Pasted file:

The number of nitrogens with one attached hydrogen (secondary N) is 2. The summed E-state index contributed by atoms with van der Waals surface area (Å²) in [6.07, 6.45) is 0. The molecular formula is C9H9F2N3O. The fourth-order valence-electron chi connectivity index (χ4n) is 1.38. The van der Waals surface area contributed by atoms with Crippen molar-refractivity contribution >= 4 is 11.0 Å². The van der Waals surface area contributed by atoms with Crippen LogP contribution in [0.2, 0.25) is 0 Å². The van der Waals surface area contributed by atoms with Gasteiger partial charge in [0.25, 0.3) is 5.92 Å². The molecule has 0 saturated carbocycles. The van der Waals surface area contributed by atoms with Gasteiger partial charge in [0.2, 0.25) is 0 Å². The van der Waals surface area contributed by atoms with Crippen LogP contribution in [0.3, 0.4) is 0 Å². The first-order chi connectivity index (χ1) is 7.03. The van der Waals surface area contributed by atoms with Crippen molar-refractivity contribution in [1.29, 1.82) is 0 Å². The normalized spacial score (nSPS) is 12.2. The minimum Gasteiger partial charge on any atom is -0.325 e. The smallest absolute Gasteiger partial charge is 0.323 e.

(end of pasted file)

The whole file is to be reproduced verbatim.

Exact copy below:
The number of nitrogens with one attached hydrogen (secondary N) is 2. The summed E-state index contributed by atoms with van der Waals surface area (Å²) in [6.07, 6.45) is 0. The molecular formula is C9H9F2N3O. The fourth-order valence-electron chi connectivity index (χ4n) is 1.38. The van der Waals surface area contributed by atoms with Crippen molar-refractivity contribution >= 4 is 11.0 Å². The van der Waals surface area contributed by atoms with Crippen LogP contribution in [0.2, 0.25) is 0 Å². The van der Waals surface area contributed by atoms with Gasteiger partial charge in [0.25, 0.3) is 5.92 Å². The molecule has 0 saturated carbocycles. The van der Waals surface area contributed by atoms with Gasteiger partial charge in [0.2, 0.25) is 0 Å². The van der Waals surface area contributed by atoms with Crippen LogP contribution in [0.3, 0.4) is 0 Å². The first-order chi connectivity index (χ1) is 7.03. The van der Waals surface area contributed by atoms with Crippen molar-refractivity contribution in [1.29, 1.82) is 0 Å². The normalized spacial score (nSPS) is 12.2. The minimum Gasteiger partial charge on any atom is -0.325 e. The smallest absolute Gasteiger partial charge is 0.323 e.